Vapour pressure and equilibrium constant

Consider a case I where I have a container halfway filled with a pure volatile solvent. Now we know that liquid molecules will start getting converted into vapour phase, and then dynamic equilibrium will be reached. The equilibrium constant here is given by $K= [P_0]$, where $P_0$ is the partial pressure of the vapours. ($[P]$ due to pure liquids is considered as 1, so denominator is 1 and hence $K = [P_0]$).

Now we know $K$ only depends on temperature and is independent of any impurities being added, right?

Now, consider the case if I add some impurities to the pure solvent. We know there will be a lowering of vapour pressure and now if I write the equilibrium constant equation, $K = [P_1]$ , where $P_1$ denotes the new vapour pressure when impurities are present, and also $P_1 < P_0$.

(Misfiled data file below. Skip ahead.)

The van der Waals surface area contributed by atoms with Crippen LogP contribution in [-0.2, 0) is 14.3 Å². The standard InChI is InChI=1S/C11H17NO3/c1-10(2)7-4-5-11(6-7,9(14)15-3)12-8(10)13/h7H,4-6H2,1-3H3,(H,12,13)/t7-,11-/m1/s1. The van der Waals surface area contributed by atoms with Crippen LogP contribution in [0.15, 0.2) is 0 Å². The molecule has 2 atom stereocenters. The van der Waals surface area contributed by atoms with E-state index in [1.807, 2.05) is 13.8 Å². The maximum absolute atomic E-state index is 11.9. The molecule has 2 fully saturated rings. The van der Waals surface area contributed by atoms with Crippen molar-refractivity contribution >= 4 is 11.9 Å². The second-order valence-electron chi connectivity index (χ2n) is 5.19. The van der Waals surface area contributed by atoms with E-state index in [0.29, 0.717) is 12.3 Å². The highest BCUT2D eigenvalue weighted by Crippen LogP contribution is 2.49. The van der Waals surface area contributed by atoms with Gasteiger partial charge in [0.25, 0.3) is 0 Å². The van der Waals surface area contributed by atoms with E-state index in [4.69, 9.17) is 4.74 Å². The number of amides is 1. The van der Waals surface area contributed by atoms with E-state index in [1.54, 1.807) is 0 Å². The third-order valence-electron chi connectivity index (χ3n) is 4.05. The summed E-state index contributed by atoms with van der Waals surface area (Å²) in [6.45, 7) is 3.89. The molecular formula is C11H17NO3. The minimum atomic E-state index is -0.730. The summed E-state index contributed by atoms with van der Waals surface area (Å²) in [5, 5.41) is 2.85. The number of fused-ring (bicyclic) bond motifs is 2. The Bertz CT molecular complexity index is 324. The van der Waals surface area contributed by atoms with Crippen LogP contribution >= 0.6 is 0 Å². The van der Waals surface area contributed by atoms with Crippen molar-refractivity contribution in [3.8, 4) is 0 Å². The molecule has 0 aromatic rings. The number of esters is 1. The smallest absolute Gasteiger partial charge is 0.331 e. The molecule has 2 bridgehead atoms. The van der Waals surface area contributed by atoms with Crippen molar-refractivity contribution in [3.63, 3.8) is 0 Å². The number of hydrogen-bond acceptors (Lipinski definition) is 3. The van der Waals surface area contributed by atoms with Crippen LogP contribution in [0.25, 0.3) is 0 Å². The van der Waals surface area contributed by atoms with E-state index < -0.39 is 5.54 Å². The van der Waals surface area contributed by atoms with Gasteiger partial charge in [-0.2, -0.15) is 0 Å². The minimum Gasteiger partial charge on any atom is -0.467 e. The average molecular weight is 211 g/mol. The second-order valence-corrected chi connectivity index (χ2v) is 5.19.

So the problem is: $K$ has changed ! I mean previously $K$ was $P_0$ and now $K$ is $P_1$.

So $K$ value has changed by adding impurities. But my book says impurities has no effect on equilibrium constant. Where am I wrong?

Equilibrium constants contain activities of all components involved. For gases, these are proportional to partial pressures, so we use those instead. For liquids and solids, they are constant, so we tend to disregard them altogether. But the activity of a liquid ceases to be constant as you start adding impurities. All of a sudden, you have to use $K=\dfrac{P_{gas}}{a_{liquid}}$.